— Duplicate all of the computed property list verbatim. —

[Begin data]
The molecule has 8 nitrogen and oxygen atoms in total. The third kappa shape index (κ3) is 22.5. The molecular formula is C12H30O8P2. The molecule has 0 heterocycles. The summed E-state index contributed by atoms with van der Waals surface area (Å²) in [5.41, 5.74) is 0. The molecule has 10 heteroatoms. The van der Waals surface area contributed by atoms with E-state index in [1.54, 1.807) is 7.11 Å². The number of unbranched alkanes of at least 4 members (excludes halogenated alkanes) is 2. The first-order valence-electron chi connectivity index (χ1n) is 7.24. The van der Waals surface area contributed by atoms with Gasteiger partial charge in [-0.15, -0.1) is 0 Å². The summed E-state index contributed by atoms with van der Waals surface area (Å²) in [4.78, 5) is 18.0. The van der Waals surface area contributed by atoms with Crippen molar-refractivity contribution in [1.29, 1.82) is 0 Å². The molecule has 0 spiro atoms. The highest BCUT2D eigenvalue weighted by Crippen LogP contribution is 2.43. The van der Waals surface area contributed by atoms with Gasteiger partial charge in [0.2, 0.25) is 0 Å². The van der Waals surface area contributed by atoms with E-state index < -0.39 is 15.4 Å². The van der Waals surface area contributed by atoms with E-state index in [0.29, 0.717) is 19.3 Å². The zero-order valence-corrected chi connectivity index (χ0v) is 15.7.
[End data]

The molecule has 8 nitrogen and oxygen atoms in total. The third kappa shape index (κ3) is 22.5. The molecular formula is C12H30O8P2. The molecule has 0 heterocycles. The summed E-state index contributed by atoms with van der Waals surface area (Å²) in [5.41, 5.74) is 0. The molecule has 10 heteroatoms. The van der Waals surface area contributed by atoms with E-state index in [1.54, 1.807) is 7.11 Å². The number of unbranched alkanes of at least 4 members (excludes halogenated alkanes) is 2. The first-order valence-electron chi connectivity index (χ1n) is 7.24. The van der Waals surface area contributed by atoms with Gasteiger partial charge in [-0.15, -0.1) is 0 Å². The summed E-state index contributed by atoms with van der Waals surface area (Å²) in [4.78, 5) is 18.0. The van der Waals surface area contributed by atoms with Crippen molar-refractivity contribution in [1.29, 1.82) is 0 Å². The molecule has 0 spiro atoms. The highest BCUT2D eigenvalue weighted by Crippen LogP contribution is 2.43. The van der Waals surface area contributed by atoms with Gasteiger partial charge in [0.2, 0.25) is 0 Å². The van der Waals surface area contributed by atoms with E-state index < -0.39 is 15.4 Å². The van der Waals surface area contributed by atoms with E-state index in [0.29, 0.717) is 19.3 Å². The zero-order valence-corrected chi connectivity index (χ0v) is 15.7.